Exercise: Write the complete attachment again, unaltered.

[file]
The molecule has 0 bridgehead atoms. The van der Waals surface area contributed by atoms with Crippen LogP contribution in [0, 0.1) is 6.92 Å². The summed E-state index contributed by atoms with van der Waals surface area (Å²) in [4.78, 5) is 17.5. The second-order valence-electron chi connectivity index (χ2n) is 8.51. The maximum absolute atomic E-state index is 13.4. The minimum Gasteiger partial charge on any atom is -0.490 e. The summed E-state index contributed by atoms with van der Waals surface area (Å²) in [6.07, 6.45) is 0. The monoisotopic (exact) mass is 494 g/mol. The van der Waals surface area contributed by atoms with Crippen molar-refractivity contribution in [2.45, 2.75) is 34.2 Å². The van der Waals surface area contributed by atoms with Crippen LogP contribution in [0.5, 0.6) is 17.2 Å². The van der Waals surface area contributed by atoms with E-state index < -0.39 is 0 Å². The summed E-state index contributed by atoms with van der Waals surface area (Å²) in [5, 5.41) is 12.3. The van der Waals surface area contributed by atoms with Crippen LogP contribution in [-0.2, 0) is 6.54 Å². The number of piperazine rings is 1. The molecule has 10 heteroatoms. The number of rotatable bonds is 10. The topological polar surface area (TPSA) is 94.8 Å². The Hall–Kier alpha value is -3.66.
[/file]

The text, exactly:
The molecule has 0 bridgehead atoms. The van der Waals surface area contributed by atoms with Crippen LogP contribution in [0, 0.1) is 6.92 Å². The summed E-state index contributed by atoms with van der Waals surface area (Å²) in [4.78, 5) is 17.5. The second-order valence-electron chi connectivity index (χ2n) is 8.51. The maximum absolute atomic E-state index is 13.4. The minimum Gasteiger partial charge on any atom is -0.490 e. The summed E-state index contributed by atoms with van der Waals surface area (Å²) in [6.07, 6.45) is 0. The monoisotopic (exact) mass is 494 g/mol. The van der Waals surface area contributed by atoms with Crippen molar-refractivity contribution in [2.45, 2.75) is 34.2 Å². The van der Waals surface area contributed by atoms with Crippen LogP contribution in [0.5, 0.6) is 17.2 Å². The van der Waals surface area contributed by atoms with E-state index < -0.39 is 0 Å². The summed E-state index contributed by atoms with van der Waals surface area (Å²) in [5, 5.41) is 12.3. The van der Waals surface area contributed by atoms with Crippen LogP contribution in [-0.2, 0) is 6.54 Å². The number of piperazine rings is 1. The molecule has 10 heteroatoms. The number of rotatable bonds is 10. The topological polar surface area (TPSA) is 94.8 Å². The Hall–Kier alpha value is -3.66.